but even in the Civil War, Natchez ended up being unique.

One Natchez historian put it this way.

Natchez surrendered early and often.

- When I was in 11th grade, I was a delegate

to Boys State in Jackson, Hinds Junior College,

and I sensed a sort of prejudice

against me and the other boys from Natchez,

particularly the boys from Vicksburg, and I finally realized

it was because we had surrendered early and well,

and they had suffered through the siege.

- [Walt] Actually, there was a battle casualty

in Natchez in the Civil War, just one.

A Union gunboat shelled the city in a dispute over ice,

and twelve year old Rosalie Beekman was caught

by a piece of shrapnel and bled to death.

She is the only person who died at Natchez

in the Civil War in battle.

She's buried here in Natchez City Cemetery.

Well, not only is little Rosalie Beekman buried here,

but there's a hundred acres of other folks who are here,

nobles, ignobles, aristocratic folks.

There's governors here, governors of Mississippi,

governors of the Spanish territory over across the river.

Generals of all kinds, Civil War soldiers.

Every other kind of soldier.

There's tombstones with epitaphs that are

continued on the back, some of them are so long.

And then there's some whose story's short,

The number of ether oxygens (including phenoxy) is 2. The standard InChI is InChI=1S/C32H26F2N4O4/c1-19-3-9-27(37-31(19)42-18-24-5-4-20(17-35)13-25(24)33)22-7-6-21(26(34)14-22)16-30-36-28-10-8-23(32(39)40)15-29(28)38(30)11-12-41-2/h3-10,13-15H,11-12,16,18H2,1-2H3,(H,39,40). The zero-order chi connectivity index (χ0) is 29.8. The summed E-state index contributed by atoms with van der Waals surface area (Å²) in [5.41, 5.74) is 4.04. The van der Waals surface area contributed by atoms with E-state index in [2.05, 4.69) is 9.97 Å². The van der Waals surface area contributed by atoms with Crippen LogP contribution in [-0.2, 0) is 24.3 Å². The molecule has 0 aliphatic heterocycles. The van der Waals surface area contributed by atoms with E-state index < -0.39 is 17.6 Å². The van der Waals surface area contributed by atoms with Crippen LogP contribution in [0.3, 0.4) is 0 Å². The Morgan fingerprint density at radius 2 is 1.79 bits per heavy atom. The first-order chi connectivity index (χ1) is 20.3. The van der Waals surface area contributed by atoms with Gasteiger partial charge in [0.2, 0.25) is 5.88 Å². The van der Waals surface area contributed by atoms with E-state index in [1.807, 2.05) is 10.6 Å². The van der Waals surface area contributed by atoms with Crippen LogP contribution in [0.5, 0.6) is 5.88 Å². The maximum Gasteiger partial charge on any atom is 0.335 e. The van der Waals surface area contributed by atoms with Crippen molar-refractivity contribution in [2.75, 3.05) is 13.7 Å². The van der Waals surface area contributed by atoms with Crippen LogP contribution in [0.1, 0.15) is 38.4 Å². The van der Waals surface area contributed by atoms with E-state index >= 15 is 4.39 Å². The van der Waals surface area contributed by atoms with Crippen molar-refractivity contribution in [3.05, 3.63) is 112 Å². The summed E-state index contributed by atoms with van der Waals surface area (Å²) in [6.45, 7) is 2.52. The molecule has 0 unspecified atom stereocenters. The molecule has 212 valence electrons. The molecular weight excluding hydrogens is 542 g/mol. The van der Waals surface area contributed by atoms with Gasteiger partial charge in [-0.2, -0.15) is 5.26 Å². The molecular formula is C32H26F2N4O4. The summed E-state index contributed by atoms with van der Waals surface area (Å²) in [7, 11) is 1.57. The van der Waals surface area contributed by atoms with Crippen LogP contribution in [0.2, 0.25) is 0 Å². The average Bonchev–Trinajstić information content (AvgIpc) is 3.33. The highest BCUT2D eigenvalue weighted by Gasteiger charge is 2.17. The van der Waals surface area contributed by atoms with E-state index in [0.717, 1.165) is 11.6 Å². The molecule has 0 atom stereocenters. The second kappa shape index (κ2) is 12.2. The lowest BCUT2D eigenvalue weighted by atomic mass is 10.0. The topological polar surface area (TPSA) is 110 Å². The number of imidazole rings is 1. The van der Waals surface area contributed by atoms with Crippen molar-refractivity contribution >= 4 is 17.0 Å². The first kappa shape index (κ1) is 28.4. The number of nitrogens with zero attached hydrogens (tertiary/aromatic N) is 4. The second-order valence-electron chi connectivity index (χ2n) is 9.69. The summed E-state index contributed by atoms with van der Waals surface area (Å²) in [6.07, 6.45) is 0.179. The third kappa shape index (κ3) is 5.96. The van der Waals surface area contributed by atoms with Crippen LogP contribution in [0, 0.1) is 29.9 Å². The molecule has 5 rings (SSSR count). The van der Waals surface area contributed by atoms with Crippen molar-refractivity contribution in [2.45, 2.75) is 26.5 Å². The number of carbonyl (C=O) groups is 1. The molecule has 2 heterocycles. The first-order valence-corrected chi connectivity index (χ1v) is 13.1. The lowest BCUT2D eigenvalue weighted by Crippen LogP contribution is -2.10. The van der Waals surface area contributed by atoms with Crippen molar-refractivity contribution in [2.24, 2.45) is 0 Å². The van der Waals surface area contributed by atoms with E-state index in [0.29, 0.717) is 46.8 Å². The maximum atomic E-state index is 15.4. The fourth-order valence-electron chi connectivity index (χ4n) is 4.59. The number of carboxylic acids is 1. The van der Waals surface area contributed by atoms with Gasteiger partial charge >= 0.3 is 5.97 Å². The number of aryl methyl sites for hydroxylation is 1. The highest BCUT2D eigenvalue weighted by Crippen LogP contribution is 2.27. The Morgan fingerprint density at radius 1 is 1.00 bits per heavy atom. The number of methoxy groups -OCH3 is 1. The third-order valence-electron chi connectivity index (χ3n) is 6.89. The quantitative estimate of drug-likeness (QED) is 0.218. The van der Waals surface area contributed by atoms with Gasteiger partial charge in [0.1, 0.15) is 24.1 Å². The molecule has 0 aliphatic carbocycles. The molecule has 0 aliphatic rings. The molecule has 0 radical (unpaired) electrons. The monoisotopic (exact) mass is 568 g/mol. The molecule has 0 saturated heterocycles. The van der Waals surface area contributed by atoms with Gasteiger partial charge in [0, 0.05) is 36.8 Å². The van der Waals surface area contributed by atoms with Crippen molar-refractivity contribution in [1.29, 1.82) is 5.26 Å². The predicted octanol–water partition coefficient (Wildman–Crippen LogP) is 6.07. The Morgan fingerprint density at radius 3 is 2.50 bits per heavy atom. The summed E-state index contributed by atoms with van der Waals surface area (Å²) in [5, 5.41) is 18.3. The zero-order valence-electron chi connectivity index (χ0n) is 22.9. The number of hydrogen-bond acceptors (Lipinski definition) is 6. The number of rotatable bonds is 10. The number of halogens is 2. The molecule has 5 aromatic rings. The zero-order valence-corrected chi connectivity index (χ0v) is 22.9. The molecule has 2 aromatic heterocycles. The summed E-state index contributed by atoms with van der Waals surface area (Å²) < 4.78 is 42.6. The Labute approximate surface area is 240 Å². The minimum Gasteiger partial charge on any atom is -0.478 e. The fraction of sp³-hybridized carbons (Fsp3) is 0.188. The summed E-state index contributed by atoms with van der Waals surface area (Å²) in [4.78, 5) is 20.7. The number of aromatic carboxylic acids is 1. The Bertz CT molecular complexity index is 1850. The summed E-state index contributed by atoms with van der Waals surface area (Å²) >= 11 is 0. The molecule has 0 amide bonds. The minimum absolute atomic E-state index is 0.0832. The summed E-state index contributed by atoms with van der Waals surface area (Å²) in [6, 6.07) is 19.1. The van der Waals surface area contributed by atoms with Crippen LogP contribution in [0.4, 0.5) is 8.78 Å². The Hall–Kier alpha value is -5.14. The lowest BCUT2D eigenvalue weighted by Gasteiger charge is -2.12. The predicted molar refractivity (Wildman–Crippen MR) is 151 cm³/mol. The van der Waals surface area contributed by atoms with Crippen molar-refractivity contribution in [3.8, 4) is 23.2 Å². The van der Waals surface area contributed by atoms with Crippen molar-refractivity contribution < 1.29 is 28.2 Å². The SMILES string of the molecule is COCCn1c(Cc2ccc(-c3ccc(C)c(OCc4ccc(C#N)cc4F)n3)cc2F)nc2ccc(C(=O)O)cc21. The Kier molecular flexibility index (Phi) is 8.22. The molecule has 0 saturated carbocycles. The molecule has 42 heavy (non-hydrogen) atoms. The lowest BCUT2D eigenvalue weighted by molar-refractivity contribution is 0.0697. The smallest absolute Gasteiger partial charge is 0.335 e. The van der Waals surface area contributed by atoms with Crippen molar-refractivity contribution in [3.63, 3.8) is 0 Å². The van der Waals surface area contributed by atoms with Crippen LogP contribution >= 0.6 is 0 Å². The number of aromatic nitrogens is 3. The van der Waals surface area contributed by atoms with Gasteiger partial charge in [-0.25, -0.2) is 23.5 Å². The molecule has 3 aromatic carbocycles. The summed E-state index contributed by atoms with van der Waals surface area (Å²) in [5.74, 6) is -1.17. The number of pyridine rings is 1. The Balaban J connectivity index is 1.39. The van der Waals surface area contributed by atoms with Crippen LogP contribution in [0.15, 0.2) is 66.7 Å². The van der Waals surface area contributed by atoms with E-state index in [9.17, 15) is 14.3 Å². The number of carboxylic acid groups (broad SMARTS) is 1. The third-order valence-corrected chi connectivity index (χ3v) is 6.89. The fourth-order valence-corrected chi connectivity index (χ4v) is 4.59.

but says a lot, like this one.

Louise, period, the unfortunate.

Volumes spoken in just these three words.

- Natchez has its own familiarity.

It's structured around community.

Natchez is, in one word, family.

The structure of Natchez has always been

surrounded around a historic venue,

but the true history of Natchez

are the people that tell the story,

the people that are involved in the story,

from all genres, generations, ethnicities, religion.

We've always found a way to make Natchez happen.

- There's wildness, there's incredible sophistication.

There's music, there's art, there's culture.

And yet it has maintained a sense of small town

and a sense of something that you don't see everywhere else.

- [Walt] After the Civil War, and on into Reconstruction,

the old cotton money was gone, by and large.

The mansions still stood,

but the families were on their own to survive,

and the lively happy island of wealth and sustainability

that was antebellum Natchez was gone.

The spirit of the town was just a shadow of itself,

until the Great Depression years,

when something entirely new came to town: tourists.

(whimsical upbeat music)

Perhaps it was interest in the Old South generated

by romanticized stories being produced by Hollywood